U.S Trade Representative Michael Froman is holding out hope that India and a few other countries blocking implementation of the World Trade Organization’s Trade Facilitation Agreement reached last year in Bali will reconsider their position before today’s midnight deadline.
“I certainly encourage the other countries who are currently holding up that agreement – it’s a very small number of countries who’ve expressed their willingness to break that consensus – I encourage them to come back to the table and support the consensus,” Ambassador Froman said at a Senate Finance Committee hearing yesterday. In his written testimony, Ambassador Froman noted that the WTO Trade Facilitation Agreement is part of a coordinated trade and development strategy for Africa in particular. The Organisation for Economic Co‑operation and Development (OECD) estimates that full implementation of the Trade Facilitation Agreement would reduce trading costs by more than 14% for developing countries and by more than 15% for lower middle-income countries.
The NAM strongly supports implementation of the Trade Facilitation Agreement, in accordance with the timeline agreed upon in Bali. An important deadline for the first phase of implementation comes today, with the July 31 deadline for the WTO’s General Council to accept notifications of “Category A” commitments, adopt the Protocol of Amendment, and open the Protocol for acceptance. Unfortunately, a meeting of the WTO Preparatory Committee on Trade Facilitation adjourned earlier this month without consensus on a Protocol of Amendment. WTO Director General Roberto Azevedo has scheduled an informal meeting with the heads of all 160 delegations for 9 p.m. in Geneva (3 p.m. in Washington, D.C.). The WTO expects to issue a statement after the meeting.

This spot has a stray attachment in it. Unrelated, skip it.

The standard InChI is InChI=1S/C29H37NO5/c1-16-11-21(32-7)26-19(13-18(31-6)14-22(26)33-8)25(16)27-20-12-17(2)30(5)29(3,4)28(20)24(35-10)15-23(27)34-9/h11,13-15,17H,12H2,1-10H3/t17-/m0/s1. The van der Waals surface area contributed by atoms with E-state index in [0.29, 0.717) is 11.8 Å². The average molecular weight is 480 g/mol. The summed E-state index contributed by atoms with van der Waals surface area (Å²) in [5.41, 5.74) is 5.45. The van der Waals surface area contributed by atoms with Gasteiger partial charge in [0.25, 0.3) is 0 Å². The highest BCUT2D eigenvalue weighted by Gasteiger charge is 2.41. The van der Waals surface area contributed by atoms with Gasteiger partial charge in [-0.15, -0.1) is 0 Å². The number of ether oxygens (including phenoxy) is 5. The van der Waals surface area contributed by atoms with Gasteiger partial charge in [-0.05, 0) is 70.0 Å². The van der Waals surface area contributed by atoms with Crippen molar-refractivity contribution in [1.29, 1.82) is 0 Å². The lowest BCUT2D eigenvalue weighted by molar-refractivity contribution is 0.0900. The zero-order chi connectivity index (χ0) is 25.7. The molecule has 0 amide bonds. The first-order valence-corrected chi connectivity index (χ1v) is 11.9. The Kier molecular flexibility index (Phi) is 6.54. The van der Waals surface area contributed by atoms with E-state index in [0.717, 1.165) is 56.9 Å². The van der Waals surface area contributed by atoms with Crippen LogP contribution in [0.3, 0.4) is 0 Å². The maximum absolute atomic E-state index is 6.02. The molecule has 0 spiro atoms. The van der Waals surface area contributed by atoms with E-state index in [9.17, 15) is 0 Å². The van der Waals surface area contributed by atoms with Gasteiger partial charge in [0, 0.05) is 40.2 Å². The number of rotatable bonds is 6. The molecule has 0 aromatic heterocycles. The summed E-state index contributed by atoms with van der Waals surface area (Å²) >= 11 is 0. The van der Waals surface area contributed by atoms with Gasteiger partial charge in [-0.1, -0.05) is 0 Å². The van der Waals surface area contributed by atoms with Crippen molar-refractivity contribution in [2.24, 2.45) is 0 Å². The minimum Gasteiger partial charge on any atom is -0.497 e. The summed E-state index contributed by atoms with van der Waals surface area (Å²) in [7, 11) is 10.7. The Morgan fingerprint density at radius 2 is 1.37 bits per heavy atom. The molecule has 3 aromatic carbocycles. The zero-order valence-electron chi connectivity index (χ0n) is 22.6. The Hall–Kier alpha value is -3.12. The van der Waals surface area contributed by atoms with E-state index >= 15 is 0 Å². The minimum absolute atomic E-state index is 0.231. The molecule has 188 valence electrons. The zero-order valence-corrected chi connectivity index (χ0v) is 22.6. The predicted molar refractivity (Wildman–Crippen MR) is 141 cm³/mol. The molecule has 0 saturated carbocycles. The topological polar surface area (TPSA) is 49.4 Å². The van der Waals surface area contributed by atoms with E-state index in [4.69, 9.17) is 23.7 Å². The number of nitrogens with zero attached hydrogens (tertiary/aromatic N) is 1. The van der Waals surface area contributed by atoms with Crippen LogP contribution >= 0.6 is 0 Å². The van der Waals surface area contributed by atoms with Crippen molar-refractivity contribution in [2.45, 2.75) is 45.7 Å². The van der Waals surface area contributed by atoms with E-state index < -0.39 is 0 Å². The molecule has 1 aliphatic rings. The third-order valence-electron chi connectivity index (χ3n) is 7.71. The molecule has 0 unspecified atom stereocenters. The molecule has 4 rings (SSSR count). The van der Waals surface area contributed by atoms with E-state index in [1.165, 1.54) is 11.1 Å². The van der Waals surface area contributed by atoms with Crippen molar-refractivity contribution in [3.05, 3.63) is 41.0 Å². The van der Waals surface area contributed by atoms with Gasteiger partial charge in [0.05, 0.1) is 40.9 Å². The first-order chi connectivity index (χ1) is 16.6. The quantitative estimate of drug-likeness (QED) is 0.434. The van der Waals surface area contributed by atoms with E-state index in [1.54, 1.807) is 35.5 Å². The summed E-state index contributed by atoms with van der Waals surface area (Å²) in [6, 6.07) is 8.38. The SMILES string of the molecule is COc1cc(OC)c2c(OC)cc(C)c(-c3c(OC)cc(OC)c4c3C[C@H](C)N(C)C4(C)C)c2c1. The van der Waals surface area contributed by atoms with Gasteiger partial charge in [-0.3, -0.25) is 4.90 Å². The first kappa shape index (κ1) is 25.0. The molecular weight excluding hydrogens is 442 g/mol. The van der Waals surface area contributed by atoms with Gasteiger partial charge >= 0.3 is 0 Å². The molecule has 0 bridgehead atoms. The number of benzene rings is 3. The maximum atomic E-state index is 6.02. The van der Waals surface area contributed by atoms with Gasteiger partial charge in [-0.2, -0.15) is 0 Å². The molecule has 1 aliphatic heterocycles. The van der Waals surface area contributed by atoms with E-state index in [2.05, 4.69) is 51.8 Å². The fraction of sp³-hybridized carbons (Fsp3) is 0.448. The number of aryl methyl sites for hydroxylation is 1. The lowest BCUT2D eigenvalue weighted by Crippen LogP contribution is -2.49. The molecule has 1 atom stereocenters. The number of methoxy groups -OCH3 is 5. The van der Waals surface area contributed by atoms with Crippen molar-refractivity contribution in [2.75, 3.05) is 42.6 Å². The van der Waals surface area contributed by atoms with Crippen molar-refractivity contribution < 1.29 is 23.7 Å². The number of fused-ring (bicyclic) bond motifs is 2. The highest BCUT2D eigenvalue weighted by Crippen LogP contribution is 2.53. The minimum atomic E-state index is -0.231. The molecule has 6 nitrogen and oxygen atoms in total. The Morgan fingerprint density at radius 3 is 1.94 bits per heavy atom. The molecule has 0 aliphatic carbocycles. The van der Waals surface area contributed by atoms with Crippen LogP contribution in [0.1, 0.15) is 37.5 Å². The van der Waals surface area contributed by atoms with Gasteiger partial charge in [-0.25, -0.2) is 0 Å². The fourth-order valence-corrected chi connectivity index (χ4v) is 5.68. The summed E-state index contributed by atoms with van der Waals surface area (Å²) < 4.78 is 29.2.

On July 17, the NAM was joined by eight other trade associations in sending a letter to G20 Trade Ministers in support of the WTO Trade Facilitation Agreement. In the Chairman’s Summary of the G20 Trade Ministers meeting on July 19, Australian Trade Minister Andrew Robb said “We undertook to show leadership in our support for the full implementation of all elements of the Bali outcome agreed at the 9th WTO Ministerial Conference in December 2013, including the Agreement on Trade Facilitation, consistent with the agreed timelines. We agreed this is critical to securing a strong future for the multilateral trading system. We reaffirmed the importance of capacity building to help developing countries implement their commitments.”
Ahead of the G20 Trade Ministers meeting, India’s trade ministry said it would be “difficult” for the country to support the TFA Protocol unless it is satisfied that adequate emphasis is being placed on negotiations about food security. In a statement to Reuters after the G20 meeting, WTO Ambassador Michael Punke said that “India clearly and forcefully expressed its concern that work proceed on all fronts, including food stockpiling, and received assurances that all G20 members are committed to the full implementation of all Bali agreements on the agreed timetables.”